Repeatedly throughout history, we are reminded that a leader's ability to generate hope is one of the greatest force multipliers known to mankind. Be it on battlefields or in boardrooms, class rooms or emergency rooms, a leader's ability to foster hope in those in their care is often the difference between success and failure; between achieving an acceptable outcome and exceptional performance; and sometimes, maybe between life and death.

Unfortunately, we pay far too little attention to understanding hope in the context of leadership. Although the odds are you've heard leaders use the word hope in speeches and may have even come across the term in an occasional book title, hope and leadership still seem a strange combination to many. However, this does not mean hope should in any way be diminished or discounted as an essential element of leadership. It's simply that hope, which is often viewed simply as an emotion, can be difficult to define and elusive to describe. Yet when it is delivered and experienced, there is no doubt of its essential role in second-mile leadership.

If we look in the dictionary, we find hope described as, "To look forward to with confidence or expectation; The desire and search for a future good, difficult but not impossible to attain; One who, or that which, gives hope, furnishes ground of expectation, or promises desired good." If you look closely, you'll find these definitions have at least one thing in common. Namely, they describe hope as something one seeks, one expects, and ultimately, one achieves when they choose to look toward the future instead of remain locked in the past.

This forward-looking perspective reflects an enlarged capacity to remain open to future possibilities, to envision a positive tomorrow in the face of uncertainty today as well as the ability to creatively construct pathways that can be embraced in order to achieve something meaningful.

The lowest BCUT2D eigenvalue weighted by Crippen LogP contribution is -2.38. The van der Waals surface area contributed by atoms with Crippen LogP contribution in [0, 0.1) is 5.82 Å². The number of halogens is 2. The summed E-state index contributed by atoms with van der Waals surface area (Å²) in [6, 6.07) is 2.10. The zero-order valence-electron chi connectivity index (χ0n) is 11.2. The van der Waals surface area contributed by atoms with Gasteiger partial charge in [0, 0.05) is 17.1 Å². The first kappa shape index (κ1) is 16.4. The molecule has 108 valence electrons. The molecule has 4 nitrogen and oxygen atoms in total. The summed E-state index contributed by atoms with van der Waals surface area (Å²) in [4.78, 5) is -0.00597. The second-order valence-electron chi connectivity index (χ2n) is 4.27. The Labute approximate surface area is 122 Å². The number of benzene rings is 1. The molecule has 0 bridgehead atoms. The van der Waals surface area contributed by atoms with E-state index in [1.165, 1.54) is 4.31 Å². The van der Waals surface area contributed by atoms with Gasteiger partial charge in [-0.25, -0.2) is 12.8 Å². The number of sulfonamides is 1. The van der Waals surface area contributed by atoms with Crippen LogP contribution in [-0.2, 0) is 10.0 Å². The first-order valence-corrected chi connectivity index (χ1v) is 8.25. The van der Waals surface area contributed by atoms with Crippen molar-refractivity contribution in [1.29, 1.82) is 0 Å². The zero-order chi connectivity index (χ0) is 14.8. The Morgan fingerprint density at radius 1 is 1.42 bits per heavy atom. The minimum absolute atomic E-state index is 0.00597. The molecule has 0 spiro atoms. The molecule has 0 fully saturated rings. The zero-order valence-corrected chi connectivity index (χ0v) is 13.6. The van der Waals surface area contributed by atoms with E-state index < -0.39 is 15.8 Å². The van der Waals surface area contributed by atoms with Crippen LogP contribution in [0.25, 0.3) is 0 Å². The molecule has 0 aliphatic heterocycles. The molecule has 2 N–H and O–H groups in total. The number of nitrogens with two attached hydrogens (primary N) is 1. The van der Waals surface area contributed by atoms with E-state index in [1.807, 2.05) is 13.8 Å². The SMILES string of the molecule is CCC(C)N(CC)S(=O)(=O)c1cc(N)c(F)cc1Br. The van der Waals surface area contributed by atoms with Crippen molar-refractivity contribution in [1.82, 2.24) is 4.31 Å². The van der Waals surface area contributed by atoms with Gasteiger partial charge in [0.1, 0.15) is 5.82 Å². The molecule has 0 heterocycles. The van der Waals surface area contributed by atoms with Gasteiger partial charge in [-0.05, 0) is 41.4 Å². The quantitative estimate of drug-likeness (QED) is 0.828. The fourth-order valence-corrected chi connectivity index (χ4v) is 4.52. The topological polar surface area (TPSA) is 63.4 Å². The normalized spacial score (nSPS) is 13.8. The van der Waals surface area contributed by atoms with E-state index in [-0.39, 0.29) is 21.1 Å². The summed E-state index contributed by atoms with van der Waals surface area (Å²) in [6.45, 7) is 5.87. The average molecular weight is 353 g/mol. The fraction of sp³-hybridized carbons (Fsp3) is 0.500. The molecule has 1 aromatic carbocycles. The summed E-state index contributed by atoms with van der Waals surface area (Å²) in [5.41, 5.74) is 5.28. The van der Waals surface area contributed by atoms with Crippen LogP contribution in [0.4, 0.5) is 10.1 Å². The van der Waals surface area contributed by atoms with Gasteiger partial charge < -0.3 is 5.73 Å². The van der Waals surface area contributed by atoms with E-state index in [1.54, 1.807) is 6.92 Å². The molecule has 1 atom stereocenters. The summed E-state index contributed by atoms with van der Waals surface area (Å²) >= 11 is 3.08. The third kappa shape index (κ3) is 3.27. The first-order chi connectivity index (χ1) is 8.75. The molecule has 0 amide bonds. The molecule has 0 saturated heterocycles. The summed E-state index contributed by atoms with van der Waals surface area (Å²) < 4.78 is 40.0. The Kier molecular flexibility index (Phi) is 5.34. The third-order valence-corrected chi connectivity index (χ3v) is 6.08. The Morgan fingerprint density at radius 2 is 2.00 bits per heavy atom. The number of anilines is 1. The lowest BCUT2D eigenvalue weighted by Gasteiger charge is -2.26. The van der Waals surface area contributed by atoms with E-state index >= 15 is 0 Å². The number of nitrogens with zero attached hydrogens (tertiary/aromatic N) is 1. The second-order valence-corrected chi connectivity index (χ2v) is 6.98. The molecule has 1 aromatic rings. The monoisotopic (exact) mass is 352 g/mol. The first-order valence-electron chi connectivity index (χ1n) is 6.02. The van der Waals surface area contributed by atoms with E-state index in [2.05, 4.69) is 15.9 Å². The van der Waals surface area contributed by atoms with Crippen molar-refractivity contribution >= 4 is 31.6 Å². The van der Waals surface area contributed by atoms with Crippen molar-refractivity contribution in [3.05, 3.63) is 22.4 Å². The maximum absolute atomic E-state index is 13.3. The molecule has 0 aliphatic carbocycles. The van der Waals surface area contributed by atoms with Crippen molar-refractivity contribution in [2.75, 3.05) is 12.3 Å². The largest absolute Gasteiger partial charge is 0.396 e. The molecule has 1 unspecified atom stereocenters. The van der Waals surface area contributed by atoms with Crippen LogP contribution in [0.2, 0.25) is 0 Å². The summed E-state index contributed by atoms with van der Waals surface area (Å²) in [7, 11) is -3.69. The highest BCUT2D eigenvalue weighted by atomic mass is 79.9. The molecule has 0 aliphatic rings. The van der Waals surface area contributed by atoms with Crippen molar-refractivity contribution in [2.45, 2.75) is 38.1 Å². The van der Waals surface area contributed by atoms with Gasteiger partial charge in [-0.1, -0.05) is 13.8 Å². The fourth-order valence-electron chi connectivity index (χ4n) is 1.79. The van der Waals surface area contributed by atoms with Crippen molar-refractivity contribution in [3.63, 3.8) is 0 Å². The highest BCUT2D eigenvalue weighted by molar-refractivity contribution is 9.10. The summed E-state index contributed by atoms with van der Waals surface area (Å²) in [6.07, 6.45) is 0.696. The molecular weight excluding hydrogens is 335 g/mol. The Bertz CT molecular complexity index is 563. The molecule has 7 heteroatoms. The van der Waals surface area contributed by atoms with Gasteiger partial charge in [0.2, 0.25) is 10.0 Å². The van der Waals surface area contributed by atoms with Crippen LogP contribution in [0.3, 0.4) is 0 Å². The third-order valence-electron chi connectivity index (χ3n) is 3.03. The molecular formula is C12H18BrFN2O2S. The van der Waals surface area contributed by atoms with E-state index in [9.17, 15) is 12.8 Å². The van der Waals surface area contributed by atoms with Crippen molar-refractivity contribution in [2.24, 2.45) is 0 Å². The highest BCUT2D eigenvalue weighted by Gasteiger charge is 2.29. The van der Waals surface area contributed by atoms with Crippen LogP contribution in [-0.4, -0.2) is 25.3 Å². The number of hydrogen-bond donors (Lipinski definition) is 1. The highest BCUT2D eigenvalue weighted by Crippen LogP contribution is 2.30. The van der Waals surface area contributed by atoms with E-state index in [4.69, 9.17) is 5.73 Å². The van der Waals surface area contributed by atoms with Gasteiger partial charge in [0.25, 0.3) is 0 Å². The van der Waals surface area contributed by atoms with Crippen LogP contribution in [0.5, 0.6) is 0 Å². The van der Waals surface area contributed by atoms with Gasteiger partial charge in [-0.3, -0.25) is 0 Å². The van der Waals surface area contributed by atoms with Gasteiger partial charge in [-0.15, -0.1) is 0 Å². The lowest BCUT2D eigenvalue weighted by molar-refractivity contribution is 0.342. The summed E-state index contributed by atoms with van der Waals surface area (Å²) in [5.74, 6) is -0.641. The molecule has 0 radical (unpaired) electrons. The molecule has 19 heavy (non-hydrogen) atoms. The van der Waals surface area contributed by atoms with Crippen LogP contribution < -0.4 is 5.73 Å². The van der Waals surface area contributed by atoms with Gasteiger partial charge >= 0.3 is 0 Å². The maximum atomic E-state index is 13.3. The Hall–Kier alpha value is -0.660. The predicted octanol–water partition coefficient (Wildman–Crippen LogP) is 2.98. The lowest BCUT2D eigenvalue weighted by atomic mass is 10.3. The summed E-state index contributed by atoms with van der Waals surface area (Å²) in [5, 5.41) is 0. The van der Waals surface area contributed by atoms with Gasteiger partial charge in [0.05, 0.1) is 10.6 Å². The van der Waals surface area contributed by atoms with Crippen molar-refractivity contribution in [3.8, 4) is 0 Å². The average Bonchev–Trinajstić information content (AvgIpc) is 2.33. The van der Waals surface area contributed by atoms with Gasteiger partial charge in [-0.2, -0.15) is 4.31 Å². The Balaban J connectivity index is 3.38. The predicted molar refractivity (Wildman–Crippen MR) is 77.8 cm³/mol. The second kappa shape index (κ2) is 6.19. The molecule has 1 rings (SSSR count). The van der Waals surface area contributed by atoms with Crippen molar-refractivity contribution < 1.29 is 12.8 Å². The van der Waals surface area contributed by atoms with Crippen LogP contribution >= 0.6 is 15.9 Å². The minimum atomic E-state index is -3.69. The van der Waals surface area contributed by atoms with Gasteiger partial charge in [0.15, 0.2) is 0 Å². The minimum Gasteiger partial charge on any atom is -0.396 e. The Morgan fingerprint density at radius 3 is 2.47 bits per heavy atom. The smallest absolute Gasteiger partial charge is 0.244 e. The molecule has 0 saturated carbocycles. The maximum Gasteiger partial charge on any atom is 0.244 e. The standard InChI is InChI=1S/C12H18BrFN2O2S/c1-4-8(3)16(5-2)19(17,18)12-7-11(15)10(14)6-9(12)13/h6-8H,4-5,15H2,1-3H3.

In the context of second-mile leadership, hope is born of an unconditional love for others, is nurtured by willfully investing in others, and is realized when we choose to intentionally serve others. In sum, hope is delivered to those in our care every time we choose to help them pursue a better end than what current circumstances are suggesting were possible. It is a practice that helps to transform present pain into collective attitude that flows from both our head and our hearts.

Final thoughts 

Many years ago as Alexander the Great was setting out on his conquest of Asia, he decided to inquire into the finances of those in his care. Committed to ensuring they would not be troubled over the welfare of their wives and children during their absence, Alexander chose to distribute crown estates and vast amounts of gold and silver among them. Over a period of several months, Alexander personally supervised the distribution of resources to all those who would soon be leaving for war. He was satisfied only after he knew his soldier's families would lack for nothing.

When he had disposed of nearly all of his royal resources, his close friend General Perdiccas asked Alexander what he had reserved for himself. "Hope," answered the king. "In that case," said Perdiccas, "we who share in your labors will also take part in your hopes." He then refused the estate and the gold allotted to him, and in short order, many more of the king's friends chose to do the same.

As second-mile leaders, the difficult moments we face in life can either leave us feeling hopeless or hopeful. When hopelessness reigns, the clouds of despair make us suspicious of the future and negative about the present. However, when we choose to embrace hope, the expectation of future good, we find ourselves energized and encouraged to move beyond life's dark corners. Trusting in a tomorrow we cannot yet see but believe will be. A tomorrow that holds the potential of new beginnings for not only ourselves, but for all those placed in our path.

So, whether it's in helping the people of a besieged city temper fear in the midst of the tempest, or inspiring others to set aside their own comfort for the benefit of those in their care, it's hope, delivered by second-mile leaders who possess hope themselves, that promises to raise peoples' spirits, mobilize their energy, and engage their hearts so together, we can move toward a more desirable future.

Not because we have to, but because we choose to.

Simply because that's what second-mile leaders do!